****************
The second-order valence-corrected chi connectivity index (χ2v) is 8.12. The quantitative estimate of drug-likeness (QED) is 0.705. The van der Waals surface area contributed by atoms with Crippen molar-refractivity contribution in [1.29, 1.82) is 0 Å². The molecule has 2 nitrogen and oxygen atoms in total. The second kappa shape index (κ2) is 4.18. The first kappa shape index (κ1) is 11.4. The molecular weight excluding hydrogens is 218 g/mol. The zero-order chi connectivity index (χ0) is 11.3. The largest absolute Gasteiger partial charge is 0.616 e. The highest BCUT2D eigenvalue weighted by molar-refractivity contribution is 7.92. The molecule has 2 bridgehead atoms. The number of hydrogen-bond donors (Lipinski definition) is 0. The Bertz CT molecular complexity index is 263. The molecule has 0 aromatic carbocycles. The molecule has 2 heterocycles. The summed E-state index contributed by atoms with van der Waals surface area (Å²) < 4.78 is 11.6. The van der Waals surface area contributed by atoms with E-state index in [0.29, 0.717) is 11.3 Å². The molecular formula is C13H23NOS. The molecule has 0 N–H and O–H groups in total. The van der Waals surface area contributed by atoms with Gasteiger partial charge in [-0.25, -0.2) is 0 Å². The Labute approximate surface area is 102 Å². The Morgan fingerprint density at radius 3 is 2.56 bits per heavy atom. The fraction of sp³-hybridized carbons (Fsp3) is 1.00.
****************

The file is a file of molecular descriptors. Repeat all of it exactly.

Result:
The second-order valence-corrected chi connectivity index (χ2v) is 8.12. The quantitative estimate of drug-likeness (QED) is 0.705. The van der Waals surface area contributed by atoms with Crippen molar-refractivity contribution in [1.29, 1.82) is 0 Å². The molecule has 2 nitrogen and oxygen atoms in total. The second kappa shape index (κ2) is 4.18. The first kappa shape index (κ1) is 11.4. The molecular weight excluding hydrogens is 218 g/mol. The zero-order chi connectivity index (χ0) is 11.3. The largest absolute Gasteiger partial charge is 0.616 e. The highest BCUT2D eigenvalue weighted by molar-refractivity contribution is 7.92. The molecule has 2 bridgehead atoms. The number of hydrogen-bond donors (Lipinski definition) is 0. The Bertz CT molecular complexity index is 263. The molecule has 0 aromatic carbocycles. The molecule has 2 heterocycles. The summed E-state index contributed by atoms with van der Waals surface area (Å²) < 4.78 is 11.6. The van der Waals surface area contributed by atoms with E-state index in [0.29, 0.717) is 11.3 Å². The molecular formula is C13H23NOS. The molecule has 0 N–H and O–H groups in total. The van der Waals surface area contributed by atoms with Gasteiger partial charge in [-0.25, -0.2) is 0 Å². The Labute approximate surface area is 102 Å². The Morgan fingerprint density at radius 3 is 2.56 bits per heavy atom. The fraction of sp³-hybridized carbons (Fsp3) is 1.00.